As for the “illegality” of what McCabe said was discussed, there is nothing illegal about invoking an amendment to the nation’s governing document. A majority of Congress sent the amendment to the states; it was ratified in February 1967. It’s all legal!

There is some dispute over whether deputy AG Rosenstein actually proposed such a move.

However, the president is popping off with utter ignorance once again about the legality of an actual constitutional amendment.

FBI is not known to traipse off on wild-goose chases

This isn’t an original thought that comes from yours truly, but I want to share it anyway. It comes from a couple of friends we met tonight for dinner in Frisco, Texas.

The thought is this: The FBI isn’t known as an agency that launches investigations into individuals or groups without first putting a lot of thought and doing a whole lot of homework into what it has learned.

It is against that backdrop that our friends shared their utter horror at the notion that the FBI would investigate whether Donald Trump, the president of the United States, might be acting as an agent for the world’s most hostile, anti-U.S. power — Russia.

The New York Times dropped that live rhetorical grenade in our laps the other day. The newspaper reported that it launched an investigation after Trump fired James Comey as head of the FBI and then acknowledged on national TV that he did so because Comey was wrapped up in that “Russia thing” involving Trump and Russian efforts to undermine our 2016 electoral process; special counsel Robert Mueller is knee-deep in that investigation, too.

Why did Trump fire Comey at that time? Was Comey onto something involving alleged “collusion”? Are there other key characters close to Trump who are involved?

Our friends’ point is that the FBI has no history of launching these kinds of investigations without some fact-based cause to do so. What’s more, it involves the president of the United States. Holy crap, man!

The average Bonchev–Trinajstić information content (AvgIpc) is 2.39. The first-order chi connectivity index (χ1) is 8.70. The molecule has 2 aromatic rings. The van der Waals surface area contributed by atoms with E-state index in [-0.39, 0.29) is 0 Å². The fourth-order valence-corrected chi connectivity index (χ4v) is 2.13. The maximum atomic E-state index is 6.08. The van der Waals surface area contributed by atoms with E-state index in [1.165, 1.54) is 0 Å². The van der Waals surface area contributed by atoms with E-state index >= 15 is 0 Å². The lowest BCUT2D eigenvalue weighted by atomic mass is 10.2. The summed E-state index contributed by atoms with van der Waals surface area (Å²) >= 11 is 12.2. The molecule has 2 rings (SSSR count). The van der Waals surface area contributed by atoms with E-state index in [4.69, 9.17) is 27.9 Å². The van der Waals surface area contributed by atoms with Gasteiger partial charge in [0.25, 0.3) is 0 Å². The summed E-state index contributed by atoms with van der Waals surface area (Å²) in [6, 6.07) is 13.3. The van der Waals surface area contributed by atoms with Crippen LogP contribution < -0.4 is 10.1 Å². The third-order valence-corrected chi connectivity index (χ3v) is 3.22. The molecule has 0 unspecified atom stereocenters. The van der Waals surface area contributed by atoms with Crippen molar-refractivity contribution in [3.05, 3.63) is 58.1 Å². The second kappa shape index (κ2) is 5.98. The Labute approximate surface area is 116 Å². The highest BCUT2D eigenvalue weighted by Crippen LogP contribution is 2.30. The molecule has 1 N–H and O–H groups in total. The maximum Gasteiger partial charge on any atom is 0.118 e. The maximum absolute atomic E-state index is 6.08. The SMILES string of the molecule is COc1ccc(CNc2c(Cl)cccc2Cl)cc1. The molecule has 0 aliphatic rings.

My question is this: What do you suppose was the outcome of that investigation?

Our friends responded: We’ll likely know the answer when Mueller releases his report.

We are entering dangerous new territory

Ladies and gents, boys and girls, we have entered a sort of Twilight Zone of American politics.

No one alive today can remember when the FBI opened an investigation into whether the president of the United States was acting as an agent for a foreign hostile power.

Until now. Allegedly.

The New York Times has reported that the FBI launched such a probe after Donald Trump fired James Comey from his post as FBI director. This is uncharted territory, even for a president who has launched many forays into heretofore unwalked paths.

This is, shall we say, dangerous and frightening in the extreme.

The NY Times reports that the FBI was concerned about Trump’s possible Russia connections even before he fired Comey. Indeed, as a Republican presidential candidate, Trump goaded the Russians into looking for those missing e-mails from Hillary Rodham Clinton, the president’s opponent in 2016. Then the president fired Comey in May 2017 and told NBC News anchor Lester Holt that he fired the FBI boss because of “the Russia thing.”

There now appears to be even more fodder — if you can believe it — for special counsel Robert Mueller to examine possible conspiracy to obstruct justice allegations against the president.

As is his custom, Trump fired off about a dozen Twitter messages this morning condemning what he continues to call “the failing New York Times” and “Lyin’ James Comey,” who he described as a “total sleaze” and a “disgrace.”

Comey is not a sleaze. Mueller is not engaging in a “witch hunt.” Trump himself is acting more like a desperate man looking for political cover.

Count me as one American who wants the Mueller probe to end soon and for him to lay all the facts on the table. Millions of Americans’ inquiring minds want to know the truth about their president.

Something tells me it won’t be pretty.

James Comey: They need to ‘speak the truth’

“People who know better, including Republican members of this body, have to have the courage to . . . speak the truth and not be cowed by mean tweets or fear of their base. There is a truth and they’re not telling it. Their silence is shameful.”

So said former FBI director James Comey when asked about the state of congressional Republicans.

He said later that members of Congress will have “tell their grandchildren” what they did while they served in Congress.